Orlando is seen to be an undisguised love letter to her lover and closest confidant Vita Sackville-West, with multiple letters between the two describing Vita’s immense joy, pride and love for the book. Moreover, this celebration is furthered by through Woolf’s ruthless satire of everything heteronormative in the novel.
This satire spans from multiple incompatible heterosexual relationships and heartbreak, to the inversion of conventionally gendered traits, with Orlando as a man being hot headed and emotional, and Orlando as a woman being logical and reserved. As such, the novel reads as a celebration of not only Woolf’s queer identity, but the LGTBQ+ community as a whole, as it ridicules heteronormativity.
However, the most striking and evident celebration of the queer is when Orlando, who had up to that point been a patriarchal, cisgender man, with he/him pronouns, heterosexual relationships, etc, suddenly wakes up halfway through the book to find they have woken up a woman.
Simplistically, this moment is pivotal to the plot and creates hugely exciting atmosphere as the reader discovers the identity of their protagonist. Moreover, this sudden and drastic change of sex of the protagonist creates a domino effect of satire, in which Orlando begins to debate and challenge the misogynistic assumptions they themselves had held before becoming a woman. This is seen most perfectly in Orlando’s return to England, when they begin to debate their preconceptions of the opposite sex, in which she exclaims
“What fools they make of us – what fools we are!”.
What makes Orlando different is its utopian description of Orlando’s transition between genders and Orlando as a transgender person, as Orlando is seen to have no levels of confusion or angst surrounding their change in sex. In a sense, Orlando is happy as a man, and Orlando is happy as a woman.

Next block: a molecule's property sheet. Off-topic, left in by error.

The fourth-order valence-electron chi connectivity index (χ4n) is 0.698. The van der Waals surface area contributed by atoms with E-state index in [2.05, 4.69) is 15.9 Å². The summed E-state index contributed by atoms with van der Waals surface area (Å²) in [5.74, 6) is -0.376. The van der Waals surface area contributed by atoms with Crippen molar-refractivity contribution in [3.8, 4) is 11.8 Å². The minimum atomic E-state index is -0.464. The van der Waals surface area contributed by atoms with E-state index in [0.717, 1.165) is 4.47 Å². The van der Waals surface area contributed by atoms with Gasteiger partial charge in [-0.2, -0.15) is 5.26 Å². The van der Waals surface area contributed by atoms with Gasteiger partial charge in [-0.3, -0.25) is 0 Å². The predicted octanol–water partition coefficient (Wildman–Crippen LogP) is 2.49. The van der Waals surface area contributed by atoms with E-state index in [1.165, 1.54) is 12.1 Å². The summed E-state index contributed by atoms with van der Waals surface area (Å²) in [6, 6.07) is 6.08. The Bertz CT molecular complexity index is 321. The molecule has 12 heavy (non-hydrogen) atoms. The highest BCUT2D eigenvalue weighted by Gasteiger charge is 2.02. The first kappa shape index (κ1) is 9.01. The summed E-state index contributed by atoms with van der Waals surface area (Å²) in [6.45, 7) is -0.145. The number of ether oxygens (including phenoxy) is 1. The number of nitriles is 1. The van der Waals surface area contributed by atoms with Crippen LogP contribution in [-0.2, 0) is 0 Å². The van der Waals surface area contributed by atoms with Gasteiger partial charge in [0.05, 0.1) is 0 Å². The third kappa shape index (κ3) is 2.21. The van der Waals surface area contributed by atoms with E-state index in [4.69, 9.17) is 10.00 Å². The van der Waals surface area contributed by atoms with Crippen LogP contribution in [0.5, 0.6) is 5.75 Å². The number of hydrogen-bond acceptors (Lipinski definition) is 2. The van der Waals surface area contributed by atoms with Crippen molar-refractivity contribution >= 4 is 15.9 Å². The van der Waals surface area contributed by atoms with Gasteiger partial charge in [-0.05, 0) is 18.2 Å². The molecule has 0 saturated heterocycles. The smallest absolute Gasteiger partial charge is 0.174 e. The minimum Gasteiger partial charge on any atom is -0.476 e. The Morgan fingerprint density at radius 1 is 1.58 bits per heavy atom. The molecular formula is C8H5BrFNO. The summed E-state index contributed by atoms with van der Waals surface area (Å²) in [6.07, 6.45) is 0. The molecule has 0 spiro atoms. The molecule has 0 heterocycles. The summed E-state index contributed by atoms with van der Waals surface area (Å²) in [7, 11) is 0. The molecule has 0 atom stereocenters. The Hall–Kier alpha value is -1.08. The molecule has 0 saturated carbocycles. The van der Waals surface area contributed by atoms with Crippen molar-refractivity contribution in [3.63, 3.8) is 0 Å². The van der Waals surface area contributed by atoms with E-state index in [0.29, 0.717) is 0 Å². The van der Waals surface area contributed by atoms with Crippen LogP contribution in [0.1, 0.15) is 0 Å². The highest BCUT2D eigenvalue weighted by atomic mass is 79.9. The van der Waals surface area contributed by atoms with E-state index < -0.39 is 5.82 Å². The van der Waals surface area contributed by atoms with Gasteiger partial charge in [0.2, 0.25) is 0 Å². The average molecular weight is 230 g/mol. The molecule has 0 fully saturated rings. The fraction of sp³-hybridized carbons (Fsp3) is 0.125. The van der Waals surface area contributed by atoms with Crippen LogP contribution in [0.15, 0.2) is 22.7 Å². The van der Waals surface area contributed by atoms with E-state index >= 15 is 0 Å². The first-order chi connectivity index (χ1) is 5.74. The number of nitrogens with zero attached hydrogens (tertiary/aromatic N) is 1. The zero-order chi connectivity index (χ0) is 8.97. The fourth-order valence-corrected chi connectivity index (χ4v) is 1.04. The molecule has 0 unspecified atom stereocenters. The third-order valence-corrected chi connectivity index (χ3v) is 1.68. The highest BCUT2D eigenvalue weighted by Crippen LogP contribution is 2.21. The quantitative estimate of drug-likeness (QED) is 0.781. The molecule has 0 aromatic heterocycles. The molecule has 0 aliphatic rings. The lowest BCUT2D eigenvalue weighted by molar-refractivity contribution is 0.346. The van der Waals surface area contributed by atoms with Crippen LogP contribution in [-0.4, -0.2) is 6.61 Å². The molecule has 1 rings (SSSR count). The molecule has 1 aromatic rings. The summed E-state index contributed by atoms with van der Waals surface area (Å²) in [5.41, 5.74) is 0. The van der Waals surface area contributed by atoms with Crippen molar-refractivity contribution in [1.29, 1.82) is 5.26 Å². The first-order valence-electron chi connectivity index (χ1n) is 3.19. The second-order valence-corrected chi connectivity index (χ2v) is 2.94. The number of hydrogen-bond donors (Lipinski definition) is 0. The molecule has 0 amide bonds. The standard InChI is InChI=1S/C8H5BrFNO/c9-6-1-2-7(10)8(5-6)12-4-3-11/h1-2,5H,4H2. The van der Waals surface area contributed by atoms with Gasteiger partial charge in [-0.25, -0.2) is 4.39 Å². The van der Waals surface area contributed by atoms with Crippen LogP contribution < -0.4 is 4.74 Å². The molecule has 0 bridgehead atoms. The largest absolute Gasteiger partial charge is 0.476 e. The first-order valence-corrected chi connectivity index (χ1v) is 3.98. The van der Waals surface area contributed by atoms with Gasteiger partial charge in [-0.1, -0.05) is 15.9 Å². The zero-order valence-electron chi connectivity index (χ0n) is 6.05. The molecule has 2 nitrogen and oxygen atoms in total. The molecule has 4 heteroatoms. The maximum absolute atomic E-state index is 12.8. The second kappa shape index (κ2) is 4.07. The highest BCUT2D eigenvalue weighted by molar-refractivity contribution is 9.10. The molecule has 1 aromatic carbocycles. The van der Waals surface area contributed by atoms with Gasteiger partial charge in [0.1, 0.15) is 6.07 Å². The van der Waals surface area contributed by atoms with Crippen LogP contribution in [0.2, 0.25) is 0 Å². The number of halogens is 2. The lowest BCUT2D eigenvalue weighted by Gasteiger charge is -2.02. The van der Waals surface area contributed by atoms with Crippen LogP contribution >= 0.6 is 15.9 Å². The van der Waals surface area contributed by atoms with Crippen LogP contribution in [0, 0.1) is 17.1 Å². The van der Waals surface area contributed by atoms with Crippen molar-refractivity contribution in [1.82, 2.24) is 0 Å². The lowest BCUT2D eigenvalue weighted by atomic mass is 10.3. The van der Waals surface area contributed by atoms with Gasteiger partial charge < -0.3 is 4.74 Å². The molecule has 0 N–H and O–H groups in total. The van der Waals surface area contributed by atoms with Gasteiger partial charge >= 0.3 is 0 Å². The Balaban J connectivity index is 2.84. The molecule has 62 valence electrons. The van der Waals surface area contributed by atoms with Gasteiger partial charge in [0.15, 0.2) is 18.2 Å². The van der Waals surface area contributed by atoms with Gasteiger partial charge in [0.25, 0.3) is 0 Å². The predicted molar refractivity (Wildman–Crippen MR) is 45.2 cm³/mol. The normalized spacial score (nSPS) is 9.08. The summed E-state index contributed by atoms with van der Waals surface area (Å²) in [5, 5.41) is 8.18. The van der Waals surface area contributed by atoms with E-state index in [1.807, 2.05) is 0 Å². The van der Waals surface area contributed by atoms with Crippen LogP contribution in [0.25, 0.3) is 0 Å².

A 21st Century Aim
This can be seen as a negative as the novel fails to represent the horrendous trauma many transgender people endure, due to high levels of discrimination and violence, without also disregarding gender dysphoria.
However, I regard this utopian depiction as a positive; firstly because, as seen by Woolf’s inversion of time and the mystical way in which Orlando physically changes sex, the novel is not meant to be perceived as a direct and non-fictional account of a transgender person’s life. Instead, we are presented with a novel which centres and depicts the life of a transgender person and their art in way that their identity is so concrete and tangible, it is independent of their physical body and their sex:
“The change of sex, thought it altered their future, did nothing whatever to alter their identity.”
Most importantly, in a society in which trans-rights are threatened, undermined and debated, this non-judgemental and most importantly kind society which Woolf describes, where no one debates Orlando’s change in sex, seems to be something to aim for, and a novel all cisgender people can still learn from.
Graphic courtesy Isabel Armitage